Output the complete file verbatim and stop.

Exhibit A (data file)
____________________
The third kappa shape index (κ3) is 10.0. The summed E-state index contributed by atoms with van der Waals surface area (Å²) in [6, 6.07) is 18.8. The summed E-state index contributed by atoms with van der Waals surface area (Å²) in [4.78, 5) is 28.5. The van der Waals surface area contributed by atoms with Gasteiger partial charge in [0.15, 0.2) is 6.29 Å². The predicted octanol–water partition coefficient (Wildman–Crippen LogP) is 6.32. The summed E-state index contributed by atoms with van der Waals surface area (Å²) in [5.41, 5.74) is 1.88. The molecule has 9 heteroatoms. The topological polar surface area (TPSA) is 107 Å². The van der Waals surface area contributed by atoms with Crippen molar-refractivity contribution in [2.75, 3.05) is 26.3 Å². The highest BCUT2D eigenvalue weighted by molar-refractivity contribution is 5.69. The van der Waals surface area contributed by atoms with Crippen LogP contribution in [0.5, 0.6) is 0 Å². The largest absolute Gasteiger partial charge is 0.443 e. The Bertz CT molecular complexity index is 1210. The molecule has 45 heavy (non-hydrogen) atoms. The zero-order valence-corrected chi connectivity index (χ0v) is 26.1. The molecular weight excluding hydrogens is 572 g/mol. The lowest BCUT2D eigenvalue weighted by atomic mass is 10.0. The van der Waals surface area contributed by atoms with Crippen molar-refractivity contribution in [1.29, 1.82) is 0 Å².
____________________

The third kappa shape index (κ3) is 10.0. The summed E-state index contributed by atoms with van der Waals surface area (Å²) in [6, 6.07) is 18.8. The summed E-state index contributed by atoms with van der Waals surface area (Å²) in [4.78, 5) is 28.5. The van der Waals surface area contributed by atoms with Gasteiger partial charge in [0.15, 0.2) is 6.29 Å². The predicted octanol–water partition coefficient (Wildman–Crippen LogP) is 6.32. The summed E-state index contributed by atoms with van der Waals surface area (Å²) in [5.41, 5.74) is 1.88. The molecule has 9 heteroatoms. The topological polar surface area (TPSA) is 107 Å². The van der Waals surface area contributed by atoms with Crippen molar-refractivity contribution in [2.75, 3.05) is 26.3 Å². The highest BCUT2D eigenvalue weighted by molar-refractivity contribution is 5.69. The van der Waals surface area contributed by atoms with Crippen LogP contribution in [0.5, 0.6) is 0 Å². The largest absolute Gasteiger partial charge is 0.443 e. The Bertz CT molecular complexity index is 1210. The molecule has 45 heavy (non-hydrogen) atoms. The zero-order valence-corrected chi connectivity index (χ0v) is 26.1. The molecular weight excluding hydrogens is 572 g/mol. The lowest BCUT2D eigenvalue weighted by atomic mass is 10.0. The van der Waals surface area contributed by atoms with Crippen molar-refractivity contribution in [1.29, 1.82) is 0 Å².